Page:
Thursday, June 15, 2006
Spokane daily now webcasts live its daily news meetings
Beginning yesterday (Tuesday), The Spokesman-Review of Spokane, Wash., began streaming live online its 10 a.m. and 4:30
p.m. editorial meetings.
Anybody, including competitors, can watch.
I heard about the idea this weekend, while I was in Spokane teaching a workshop for the Society of Professional
For some time now, the paper has blogged about its editorial meetings in a section of its Web site called "Daily
The site includes a nice primer to help the public figure out what is going on during the meetings.
I e-mailed the paper's editor, Steven Smith, to find out more:
[q.jpg] Al Tompkins: Why are you doing this?
[a.jpg] Steven Smith: It's an experiment. The late James Carey once bemoaned the reluctance of newspapers to experiment,
by definition an exercise in which the outcome is uncertain. Editors tend to want certain outcomes before they take a
step. We have built a pretty substantial infrastructure around our "transparent newsroom" initiative, an effort to engage
our readers in conversations about news, the editorial decision-making processes and so on. Our experience is that
readers value the interaction, love to participate and often provide information and feedback that informs our journalism
and gives it focus. But, as journalists, we always retain the right and ability to set our own agenda, to say "no" to
ideas that won't work for us. We remain independent, that independence in no way compromised by reader engagement.
Webcasting meetings, something I've wanted to try for more than 10 years, is a way of taking advantage of current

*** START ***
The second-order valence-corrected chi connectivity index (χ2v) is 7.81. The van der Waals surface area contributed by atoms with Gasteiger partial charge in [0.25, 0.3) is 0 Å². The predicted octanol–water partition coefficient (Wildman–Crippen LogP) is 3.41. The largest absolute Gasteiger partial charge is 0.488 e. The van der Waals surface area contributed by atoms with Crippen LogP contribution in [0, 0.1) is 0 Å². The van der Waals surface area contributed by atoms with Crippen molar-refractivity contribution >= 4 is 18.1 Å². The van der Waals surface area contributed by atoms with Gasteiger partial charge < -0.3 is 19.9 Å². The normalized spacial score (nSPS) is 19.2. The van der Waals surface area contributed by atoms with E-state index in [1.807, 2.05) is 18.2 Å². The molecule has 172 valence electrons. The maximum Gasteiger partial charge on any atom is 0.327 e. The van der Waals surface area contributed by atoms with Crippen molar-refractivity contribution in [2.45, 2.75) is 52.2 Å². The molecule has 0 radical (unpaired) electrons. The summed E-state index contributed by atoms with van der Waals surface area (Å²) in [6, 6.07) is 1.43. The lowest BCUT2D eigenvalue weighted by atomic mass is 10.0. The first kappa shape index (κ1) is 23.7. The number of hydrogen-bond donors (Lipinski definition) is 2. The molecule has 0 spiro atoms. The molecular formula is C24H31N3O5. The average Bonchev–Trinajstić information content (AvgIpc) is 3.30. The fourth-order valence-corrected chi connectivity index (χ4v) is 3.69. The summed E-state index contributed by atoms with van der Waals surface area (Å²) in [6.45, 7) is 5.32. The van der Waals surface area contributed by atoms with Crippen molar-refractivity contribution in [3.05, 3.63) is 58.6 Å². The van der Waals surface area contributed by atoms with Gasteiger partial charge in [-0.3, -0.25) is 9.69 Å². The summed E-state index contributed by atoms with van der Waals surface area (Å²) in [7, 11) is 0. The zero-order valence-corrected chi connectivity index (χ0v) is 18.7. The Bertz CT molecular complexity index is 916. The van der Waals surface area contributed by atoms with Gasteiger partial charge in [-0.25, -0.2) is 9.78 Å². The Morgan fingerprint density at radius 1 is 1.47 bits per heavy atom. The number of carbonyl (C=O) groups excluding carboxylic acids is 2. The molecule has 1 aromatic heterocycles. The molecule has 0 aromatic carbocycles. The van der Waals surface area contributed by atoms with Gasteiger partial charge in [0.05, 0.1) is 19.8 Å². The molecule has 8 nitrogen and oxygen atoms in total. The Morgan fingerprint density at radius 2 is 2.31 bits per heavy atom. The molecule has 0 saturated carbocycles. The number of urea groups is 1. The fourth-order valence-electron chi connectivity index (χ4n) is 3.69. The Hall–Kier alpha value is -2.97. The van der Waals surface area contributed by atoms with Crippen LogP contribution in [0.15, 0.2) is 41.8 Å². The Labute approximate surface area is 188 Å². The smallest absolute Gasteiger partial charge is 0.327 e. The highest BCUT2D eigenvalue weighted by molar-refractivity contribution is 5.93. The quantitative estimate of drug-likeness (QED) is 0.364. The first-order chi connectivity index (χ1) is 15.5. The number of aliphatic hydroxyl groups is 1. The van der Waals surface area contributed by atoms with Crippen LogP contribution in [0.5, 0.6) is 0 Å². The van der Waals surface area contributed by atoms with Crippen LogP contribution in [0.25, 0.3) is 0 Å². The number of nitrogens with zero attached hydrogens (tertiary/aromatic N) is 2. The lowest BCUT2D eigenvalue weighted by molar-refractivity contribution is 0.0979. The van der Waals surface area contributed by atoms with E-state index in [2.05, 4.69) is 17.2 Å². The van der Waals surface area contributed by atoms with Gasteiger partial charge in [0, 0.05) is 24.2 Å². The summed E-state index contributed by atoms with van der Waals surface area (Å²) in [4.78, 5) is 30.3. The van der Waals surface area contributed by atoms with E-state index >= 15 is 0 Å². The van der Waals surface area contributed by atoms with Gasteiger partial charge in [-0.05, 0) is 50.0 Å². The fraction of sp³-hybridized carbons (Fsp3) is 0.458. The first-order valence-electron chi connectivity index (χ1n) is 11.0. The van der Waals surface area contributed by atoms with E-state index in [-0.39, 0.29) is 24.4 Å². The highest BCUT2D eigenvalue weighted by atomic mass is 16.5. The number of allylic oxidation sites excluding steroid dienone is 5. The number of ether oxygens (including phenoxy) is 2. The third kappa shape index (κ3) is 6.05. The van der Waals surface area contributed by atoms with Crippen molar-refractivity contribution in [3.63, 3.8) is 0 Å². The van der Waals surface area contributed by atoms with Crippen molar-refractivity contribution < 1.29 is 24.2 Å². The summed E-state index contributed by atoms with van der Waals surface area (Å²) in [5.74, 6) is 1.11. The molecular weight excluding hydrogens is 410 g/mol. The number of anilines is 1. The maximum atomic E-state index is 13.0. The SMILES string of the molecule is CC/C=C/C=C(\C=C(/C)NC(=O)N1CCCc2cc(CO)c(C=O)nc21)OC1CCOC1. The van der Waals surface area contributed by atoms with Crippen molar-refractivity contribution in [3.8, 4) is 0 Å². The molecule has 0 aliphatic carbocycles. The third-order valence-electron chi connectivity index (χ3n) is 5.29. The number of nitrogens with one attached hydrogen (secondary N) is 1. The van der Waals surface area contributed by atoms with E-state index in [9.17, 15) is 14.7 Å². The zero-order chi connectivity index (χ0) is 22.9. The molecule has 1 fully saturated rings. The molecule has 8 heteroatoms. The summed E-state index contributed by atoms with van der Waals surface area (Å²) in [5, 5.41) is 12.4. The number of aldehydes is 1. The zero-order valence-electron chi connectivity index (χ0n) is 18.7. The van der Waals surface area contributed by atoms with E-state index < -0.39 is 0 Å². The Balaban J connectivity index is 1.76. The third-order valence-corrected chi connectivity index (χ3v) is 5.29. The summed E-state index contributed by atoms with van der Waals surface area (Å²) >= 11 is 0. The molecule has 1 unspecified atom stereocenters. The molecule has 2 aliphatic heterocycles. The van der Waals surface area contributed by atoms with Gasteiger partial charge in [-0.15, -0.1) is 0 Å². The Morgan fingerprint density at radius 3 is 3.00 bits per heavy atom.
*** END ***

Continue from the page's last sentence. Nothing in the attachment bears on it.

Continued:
technology to extend the conversation with readers. But it's an experiment and the outcome is uncertain.
Will anyone actually watch? We have the technology, but we don't always have the drama. Will our competitors gain an
advantage? Will our staff be as open in public as in private? If the experiment does not further our goals, does not help
us do our jobs more effectively, we'll stop. The technology is being used for many other purposes so the modest
investment is not wasted.
[q.jpg] You have been blogging the morning meetings and inviting people to attend your meetings for some time. How
popular has the blog been, and how many people have taken you up on your invitation to attend your meetings?
[a.jpg] The blog readership and meeting attendance vary with the run of news. When the stories are running hot, interest
and attendance are up. On routine days, interest wanes. We have some hundreds of regular readers/contributors to our
"Daily Briefing" and "News is a Conversation" blogs. We'll have meeting guests once or twice a week, a bit more
frequently in the fall and winter.
[q.jpg] How did you get the idea to stream the meetings? Do you know of any other newsroom that has attempted this level
[a.jpg] Well, I first expressed interest in the idea when I was editor of The Gazette in Colorado Springs, [Colo.], back
in the late '90s. We had an innovative Web operation, and Webcasting from the newsroom seemed a reasonable, inevitable
step. But the technology was new and broadband penetration -- a must for this experiment -- was quite low. Now, 10 years